2.2- THE MEANING OF TAX POLICY FISCAL POLICY Our study of Tax policy should begin by first understanding the broad discipline of Fiscal policy because Tax policy is a sub-set of Fiscal Policy. Fiscal Policy is the use of the government budget to affect an economy. When the government decides on the taxes that it collects, the transfer payments it gives out, or the goods and services that it purchases, it is engaging in fiscal policy. The primary economic impact of any change in the government budget is felt by particular groups—a tax cut for families with children, for example, raises the disposable income of such families. Discussions of fiscal policy, however, usually focus on the effect of changes in the government budget on the overall economy—on such macroeconomic variables as Gross National Product and unemployment and inflation.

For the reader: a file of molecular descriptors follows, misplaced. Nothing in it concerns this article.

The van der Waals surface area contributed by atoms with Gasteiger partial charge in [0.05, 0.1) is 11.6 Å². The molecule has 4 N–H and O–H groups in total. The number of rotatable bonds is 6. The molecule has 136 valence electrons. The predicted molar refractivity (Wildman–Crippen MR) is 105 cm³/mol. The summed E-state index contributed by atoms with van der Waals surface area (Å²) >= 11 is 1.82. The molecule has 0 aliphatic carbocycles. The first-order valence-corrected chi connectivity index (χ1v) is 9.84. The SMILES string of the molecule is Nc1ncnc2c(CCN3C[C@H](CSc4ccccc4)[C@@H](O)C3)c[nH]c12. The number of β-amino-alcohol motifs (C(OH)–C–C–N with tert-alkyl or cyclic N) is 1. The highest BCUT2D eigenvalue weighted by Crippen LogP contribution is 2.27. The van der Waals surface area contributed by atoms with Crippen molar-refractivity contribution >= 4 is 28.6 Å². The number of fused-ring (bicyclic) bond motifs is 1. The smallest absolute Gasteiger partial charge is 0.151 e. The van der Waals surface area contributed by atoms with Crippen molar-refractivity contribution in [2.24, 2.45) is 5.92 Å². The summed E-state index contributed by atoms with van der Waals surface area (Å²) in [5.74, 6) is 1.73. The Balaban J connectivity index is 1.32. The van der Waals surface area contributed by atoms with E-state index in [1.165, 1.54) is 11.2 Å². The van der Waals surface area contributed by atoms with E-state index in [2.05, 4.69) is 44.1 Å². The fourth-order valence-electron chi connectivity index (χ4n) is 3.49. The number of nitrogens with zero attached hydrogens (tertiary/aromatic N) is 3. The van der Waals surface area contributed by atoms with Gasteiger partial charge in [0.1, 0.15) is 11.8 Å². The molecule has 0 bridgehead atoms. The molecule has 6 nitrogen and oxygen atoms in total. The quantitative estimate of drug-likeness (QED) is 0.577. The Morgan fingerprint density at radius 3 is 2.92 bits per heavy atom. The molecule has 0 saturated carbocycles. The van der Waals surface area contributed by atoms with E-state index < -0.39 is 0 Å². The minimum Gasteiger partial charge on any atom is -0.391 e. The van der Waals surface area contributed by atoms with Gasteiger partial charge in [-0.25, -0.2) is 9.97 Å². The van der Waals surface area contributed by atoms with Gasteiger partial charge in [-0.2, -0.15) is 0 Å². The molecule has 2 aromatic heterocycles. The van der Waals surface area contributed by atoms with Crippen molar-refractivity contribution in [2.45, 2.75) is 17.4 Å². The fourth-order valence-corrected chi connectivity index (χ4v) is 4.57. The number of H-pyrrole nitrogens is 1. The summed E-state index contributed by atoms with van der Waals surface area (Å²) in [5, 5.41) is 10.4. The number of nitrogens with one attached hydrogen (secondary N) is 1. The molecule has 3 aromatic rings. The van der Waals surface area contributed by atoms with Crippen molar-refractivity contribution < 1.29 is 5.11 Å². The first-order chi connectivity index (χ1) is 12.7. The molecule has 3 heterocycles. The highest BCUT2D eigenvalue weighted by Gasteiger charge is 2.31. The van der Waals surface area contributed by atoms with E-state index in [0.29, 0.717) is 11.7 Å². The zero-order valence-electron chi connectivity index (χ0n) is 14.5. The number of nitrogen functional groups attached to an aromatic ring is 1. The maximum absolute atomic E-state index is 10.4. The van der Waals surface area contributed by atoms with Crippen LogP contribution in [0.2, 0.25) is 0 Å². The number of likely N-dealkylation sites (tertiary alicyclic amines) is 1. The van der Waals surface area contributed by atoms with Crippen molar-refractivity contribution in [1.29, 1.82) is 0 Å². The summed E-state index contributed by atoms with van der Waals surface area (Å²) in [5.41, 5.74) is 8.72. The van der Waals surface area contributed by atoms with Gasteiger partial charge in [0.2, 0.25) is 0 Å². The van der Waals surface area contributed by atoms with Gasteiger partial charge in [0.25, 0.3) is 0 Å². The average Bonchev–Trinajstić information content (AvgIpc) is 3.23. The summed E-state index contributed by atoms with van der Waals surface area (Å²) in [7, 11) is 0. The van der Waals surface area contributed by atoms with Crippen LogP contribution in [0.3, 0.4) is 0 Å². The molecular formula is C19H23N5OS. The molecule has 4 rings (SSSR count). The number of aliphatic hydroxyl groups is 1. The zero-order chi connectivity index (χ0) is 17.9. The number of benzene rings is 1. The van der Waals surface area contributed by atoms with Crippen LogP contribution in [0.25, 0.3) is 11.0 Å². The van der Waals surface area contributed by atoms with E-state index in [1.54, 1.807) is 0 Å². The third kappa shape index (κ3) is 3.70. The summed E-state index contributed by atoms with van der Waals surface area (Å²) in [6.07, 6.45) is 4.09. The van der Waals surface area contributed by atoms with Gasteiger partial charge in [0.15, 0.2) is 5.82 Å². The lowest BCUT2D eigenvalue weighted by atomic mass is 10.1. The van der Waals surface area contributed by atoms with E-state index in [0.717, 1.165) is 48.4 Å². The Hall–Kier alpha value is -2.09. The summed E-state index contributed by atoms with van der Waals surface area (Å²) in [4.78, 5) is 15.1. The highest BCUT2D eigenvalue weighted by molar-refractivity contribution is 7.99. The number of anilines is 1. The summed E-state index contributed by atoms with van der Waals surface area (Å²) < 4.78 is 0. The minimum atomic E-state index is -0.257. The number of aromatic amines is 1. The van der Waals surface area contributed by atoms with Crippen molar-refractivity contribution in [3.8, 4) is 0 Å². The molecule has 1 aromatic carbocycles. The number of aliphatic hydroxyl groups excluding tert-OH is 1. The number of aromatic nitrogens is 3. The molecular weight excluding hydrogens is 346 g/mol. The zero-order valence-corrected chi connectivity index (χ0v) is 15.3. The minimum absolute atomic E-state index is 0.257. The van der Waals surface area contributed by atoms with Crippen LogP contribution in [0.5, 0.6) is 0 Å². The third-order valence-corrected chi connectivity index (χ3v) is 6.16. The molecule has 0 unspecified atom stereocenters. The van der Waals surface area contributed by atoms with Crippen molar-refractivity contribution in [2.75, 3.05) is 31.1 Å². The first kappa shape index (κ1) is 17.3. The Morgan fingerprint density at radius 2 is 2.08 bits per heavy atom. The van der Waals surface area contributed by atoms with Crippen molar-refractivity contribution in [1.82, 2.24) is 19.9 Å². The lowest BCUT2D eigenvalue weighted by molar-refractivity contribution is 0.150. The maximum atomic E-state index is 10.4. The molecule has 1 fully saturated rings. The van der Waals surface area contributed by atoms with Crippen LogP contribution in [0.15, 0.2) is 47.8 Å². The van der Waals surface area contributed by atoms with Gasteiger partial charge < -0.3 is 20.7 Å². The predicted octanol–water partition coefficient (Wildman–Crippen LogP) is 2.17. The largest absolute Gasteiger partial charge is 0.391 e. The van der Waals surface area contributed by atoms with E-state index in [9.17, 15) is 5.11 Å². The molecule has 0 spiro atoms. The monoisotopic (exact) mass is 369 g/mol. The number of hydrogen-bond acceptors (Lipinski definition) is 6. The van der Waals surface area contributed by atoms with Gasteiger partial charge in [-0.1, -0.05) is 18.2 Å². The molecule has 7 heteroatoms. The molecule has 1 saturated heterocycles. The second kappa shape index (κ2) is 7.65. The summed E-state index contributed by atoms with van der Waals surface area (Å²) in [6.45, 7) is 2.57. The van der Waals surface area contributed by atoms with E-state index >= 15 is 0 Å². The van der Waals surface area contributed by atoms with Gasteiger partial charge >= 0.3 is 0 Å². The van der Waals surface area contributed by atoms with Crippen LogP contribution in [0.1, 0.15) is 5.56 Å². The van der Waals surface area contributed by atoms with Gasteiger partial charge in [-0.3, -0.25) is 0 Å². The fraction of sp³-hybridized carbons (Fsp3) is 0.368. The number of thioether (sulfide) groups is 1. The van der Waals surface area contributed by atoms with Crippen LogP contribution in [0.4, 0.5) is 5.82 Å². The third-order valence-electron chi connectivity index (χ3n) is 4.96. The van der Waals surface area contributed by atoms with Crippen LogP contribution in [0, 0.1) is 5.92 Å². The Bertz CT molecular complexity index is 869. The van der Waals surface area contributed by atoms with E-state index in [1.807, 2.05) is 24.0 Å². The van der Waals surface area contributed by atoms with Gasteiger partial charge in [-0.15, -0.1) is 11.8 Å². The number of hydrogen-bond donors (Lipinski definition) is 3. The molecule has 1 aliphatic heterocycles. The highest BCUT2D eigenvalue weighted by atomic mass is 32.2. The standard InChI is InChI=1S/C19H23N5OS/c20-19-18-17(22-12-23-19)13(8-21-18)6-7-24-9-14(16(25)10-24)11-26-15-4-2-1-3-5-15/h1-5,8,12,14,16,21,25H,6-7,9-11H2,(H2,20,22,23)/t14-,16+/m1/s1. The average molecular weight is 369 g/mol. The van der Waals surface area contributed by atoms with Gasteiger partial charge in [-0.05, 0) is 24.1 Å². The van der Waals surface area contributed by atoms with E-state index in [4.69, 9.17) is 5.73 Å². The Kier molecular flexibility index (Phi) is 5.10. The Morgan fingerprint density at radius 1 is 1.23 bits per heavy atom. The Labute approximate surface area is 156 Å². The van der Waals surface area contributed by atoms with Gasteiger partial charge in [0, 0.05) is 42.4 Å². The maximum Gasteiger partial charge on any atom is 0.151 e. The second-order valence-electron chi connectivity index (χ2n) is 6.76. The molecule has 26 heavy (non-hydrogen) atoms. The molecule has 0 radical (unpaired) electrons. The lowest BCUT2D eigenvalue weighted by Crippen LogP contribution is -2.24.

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The state of fiscal policy is usually summarized by looking at the difference between what the government pays out and what it takes in—that is, the government deficit. Fiscal policy is said to be tight or contractionary when revenue is higher than spending (the government budget is in surplus) and loose or expansionary when spending is higher than revenue (the budget is in deficit). Often the focus is not on the level of the deficit, but on the change in the deficit. Thus, a reduction of the deficit from K200 billion to K100 billion may be said to be contractionary fiscal policy, even though the budget is still in deficit. The most immediate impact of fiscal policy is to change the aggregate demand for goods and services. A fiscal expansion, for example, raises aggregate demand through one of two channels. First, if the government increases purchases but keeps taxes the same, it increases demand directly. Second, if the government cuts taxes or increases transfer payments, people's disposable income rises, and they will spend more on consumption. This rise in consumption will, in turn, raise aggregate demand. Fiscal policy also changes the composition of aggregate demand. When the government runs a deficit, it meets some of its expenses by issuing bonds. In doing so, it competes with private borrowers for money lent by savers, raising interest rates and "crowding out" some private investment. Thus, expansionary fiscal policy reduces the fraction of output that is used for private investment. In an open economy, fiscal policy also affects the exchange rate and the trade balance. In the case of a fiscal expansion, the rise in interest rates due to government borrowing attracts foreign capital. Foreigners bid up the price of the Kwacha in order to get more of them to invest, causing an exchange rate appreciation. This appreciation makes imported goods cheaper in the Republic and exports more expensive abroad, leading to a decline of the trade balance. Foreigners sell more to the Country than they buy from it, and in return acquire ownership of assets in the Country. Fiscal policy is an important tool for managing the economy because of its ability to affect the total amount of output produced—that is, gross domestic product. The first impact of a fiscal expansion is to raise the demand for goods and services. This greater demand leads to increases in both output and prices. The degree to which higher demand increases output and prices depends, in turn, on the state of the business cycle. If the economy is in recession, with unused productive capacity and unemployed workers, then increases in demand will lead mostly to more output without changing the price level. If the economy is at full employment, by contrast, a fiscal expansion will have more effect on prices and less impact on total output. This ability of fiscal policy to affect output by affecting aggregate demand makes it a potential tool for economic stabilization. In a recession the government can run an expansionary fiscal policy, thus helping to restore output to its normal level and to put unemployed workers back to work. During a boom, when inflation is perceived to be a greater problem than unemployment, the government can run a budget surplus, helping to slow down the economy. Such a countercyclical policy would lead to a budget that was balanced on average.